How to calm the “yips”
The recent win by golfer Charlie Beljan in a PGA to tour event which qualified him for the full tour received extra notice because Beljan spent a night in the hospital between rounds to deal with the extreme anxiety he was experiencing on the course. The golf press remarked that he came back from the hospital, overcame his nerves, without using banned performance calming (or enhancing) medicines and still won the event.
The victory prompted New York Times sports writer Larry Pennington to discuss the mental side of golf and other sports and how to overcome nerves, aka, the “yips”
At CommCore we often work with speakers who suffer from everything from nervousness , to anxiety, to absolute fear of speaking in public. Depending on what survey you like public speaking is considered one of the leading fears of humans.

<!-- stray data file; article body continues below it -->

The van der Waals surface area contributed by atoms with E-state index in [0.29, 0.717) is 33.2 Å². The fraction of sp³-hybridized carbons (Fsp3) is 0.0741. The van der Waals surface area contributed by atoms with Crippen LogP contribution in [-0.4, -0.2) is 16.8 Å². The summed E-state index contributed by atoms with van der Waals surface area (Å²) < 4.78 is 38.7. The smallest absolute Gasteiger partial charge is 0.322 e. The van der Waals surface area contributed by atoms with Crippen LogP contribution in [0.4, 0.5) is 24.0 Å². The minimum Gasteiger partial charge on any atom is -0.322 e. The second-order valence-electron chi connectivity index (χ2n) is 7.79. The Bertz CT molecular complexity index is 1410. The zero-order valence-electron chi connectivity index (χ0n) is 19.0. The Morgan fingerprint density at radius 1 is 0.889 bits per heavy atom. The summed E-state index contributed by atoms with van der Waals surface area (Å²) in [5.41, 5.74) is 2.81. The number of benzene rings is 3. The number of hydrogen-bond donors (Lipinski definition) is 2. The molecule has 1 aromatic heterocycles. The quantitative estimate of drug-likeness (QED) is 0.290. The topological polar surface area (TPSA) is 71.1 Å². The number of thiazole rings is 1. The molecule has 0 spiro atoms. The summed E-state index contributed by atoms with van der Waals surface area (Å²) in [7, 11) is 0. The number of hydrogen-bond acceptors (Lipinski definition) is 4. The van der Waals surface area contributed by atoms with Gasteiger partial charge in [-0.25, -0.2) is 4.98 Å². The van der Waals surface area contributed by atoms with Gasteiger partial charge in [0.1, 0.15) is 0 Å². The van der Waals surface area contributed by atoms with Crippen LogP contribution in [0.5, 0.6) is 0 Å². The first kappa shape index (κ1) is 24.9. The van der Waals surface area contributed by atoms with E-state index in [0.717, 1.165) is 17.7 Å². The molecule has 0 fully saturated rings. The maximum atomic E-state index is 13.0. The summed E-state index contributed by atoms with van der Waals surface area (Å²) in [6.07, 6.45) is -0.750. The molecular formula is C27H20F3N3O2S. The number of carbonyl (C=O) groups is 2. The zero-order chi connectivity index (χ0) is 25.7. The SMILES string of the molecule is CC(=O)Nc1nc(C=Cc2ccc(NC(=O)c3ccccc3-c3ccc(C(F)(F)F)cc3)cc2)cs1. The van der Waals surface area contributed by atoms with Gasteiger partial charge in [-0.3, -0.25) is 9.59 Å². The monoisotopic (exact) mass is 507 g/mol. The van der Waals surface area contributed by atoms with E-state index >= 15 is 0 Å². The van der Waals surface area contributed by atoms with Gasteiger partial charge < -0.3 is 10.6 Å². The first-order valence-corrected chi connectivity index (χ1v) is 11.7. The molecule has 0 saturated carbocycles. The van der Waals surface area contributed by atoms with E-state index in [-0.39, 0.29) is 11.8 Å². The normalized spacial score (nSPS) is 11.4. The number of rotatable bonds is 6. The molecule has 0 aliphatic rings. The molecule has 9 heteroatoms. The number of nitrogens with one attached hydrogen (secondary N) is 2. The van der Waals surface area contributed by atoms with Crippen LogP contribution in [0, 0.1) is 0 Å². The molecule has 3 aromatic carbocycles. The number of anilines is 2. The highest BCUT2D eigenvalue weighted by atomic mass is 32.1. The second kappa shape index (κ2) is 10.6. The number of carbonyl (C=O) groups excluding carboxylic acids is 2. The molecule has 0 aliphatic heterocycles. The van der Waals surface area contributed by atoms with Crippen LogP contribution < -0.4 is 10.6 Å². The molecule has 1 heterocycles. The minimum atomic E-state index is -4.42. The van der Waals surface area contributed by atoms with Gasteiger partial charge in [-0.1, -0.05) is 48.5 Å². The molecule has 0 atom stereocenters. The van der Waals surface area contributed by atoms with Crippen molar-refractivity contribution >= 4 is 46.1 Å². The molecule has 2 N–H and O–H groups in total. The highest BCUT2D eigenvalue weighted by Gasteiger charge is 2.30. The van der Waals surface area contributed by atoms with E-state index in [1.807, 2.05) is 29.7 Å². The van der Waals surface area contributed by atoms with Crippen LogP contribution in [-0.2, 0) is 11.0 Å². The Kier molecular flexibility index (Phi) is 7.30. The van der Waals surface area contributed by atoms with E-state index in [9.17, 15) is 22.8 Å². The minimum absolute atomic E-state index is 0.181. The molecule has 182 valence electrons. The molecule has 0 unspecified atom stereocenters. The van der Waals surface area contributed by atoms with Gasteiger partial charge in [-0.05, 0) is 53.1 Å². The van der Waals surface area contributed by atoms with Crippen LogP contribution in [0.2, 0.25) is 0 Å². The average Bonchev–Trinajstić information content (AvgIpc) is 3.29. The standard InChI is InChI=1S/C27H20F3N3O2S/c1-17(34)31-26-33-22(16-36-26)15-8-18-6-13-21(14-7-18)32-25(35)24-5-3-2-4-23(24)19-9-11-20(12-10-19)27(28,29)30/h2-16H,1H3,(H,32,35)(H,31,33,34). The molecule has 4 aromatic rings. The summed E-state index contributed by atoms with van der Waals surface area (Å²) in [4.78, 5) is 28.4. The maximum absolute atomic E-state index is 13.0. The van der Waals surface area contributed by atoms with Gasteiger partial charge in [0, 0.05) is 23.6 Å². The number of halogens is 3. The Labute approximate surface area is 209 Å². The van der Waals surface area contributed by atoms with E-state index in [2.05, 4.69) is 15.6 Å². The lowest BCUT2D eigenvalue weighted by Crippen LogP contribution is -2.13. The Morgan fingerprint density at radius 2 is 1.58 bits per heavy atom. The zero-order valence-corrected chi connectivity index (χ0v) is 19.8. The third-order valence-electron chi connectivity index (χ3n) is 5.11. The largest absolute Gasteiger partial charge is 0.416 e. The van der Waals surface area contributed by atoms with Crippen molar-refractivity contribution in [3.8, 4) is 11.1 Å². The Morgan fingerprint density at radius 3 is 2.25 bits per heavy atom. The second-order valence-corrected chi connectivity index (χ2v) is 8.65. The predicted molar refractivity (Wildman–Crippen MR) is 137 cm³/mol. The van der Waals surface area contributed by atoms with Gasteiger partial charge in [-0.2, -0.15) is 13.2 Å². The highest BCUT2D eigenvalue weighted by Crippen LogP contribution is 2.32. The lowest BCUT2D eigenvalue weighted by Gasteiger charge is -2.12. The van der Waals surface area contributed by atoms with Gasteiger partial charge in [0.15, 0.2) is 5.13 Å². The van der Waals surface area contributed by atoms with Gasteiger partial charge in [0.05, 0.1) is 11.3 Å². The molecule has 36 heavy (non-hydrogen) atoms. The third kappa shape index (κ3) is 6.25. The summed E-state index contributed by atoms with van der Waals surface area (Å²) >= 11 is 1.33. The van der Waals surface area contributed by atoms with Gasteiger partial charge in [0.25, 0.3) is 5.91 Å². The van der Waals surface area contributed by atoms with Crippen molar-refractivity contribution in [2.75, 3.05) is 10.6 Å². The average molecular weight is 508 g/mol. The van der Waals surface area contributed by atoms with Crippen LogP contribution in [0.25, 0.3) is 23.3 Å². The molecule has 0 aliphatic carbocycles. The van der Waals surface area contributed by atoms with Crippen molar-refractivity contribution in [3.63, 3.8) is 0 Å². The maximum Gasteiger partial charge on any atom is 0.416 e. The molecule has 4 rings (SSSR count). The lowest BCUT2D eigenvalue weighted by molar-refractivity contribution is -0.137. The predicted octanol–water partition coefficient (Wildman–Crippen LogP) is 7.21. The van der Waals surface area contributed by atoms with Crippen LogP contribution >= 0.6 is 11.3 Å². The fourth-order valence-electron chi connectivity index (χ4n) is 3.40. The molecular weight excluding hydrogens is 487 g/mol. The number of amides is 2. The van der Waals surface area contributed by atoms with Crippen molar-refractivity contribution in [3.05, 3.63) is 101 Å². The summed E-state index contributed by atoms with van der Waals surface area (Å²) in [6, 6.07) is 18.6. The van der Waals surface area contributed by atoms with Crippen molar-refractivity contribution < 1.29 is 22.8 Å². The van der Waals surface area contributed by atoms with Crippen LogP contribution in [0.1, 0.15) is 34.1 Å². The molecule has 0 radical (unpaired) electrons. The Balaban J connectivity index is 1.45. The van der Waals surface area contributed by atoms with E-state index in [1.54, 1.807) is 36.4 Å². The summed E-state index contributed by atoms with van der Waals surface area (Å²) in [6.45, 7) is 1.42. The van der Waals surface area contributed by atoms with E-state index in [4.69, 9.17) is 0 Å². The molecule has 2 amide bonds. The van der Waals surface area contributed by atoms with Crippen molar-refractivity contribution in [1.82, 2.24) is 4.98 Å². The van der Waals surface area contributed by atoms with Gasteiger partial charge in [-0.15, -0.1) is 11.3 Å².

We also have been asked whether a beta blocker drug – which lowers blood pressure and generally calms down a person with anxiety – is a good idea for a speaker who is extremely nervous. We’re not medical doctors, just speech doctors, and don’t usually recommend prescription drugs for nerves. The edge that a drug can take off the nerves, might be the edge that’s necessary to communicate the passion and conviction in a speech or presentation.
What we do recommend for those who get nervous are practice, practice, practice, along with physical and breathing exercises to deal with nerves and anxiety. The more comfortable you are in the situation, the better the speech will go.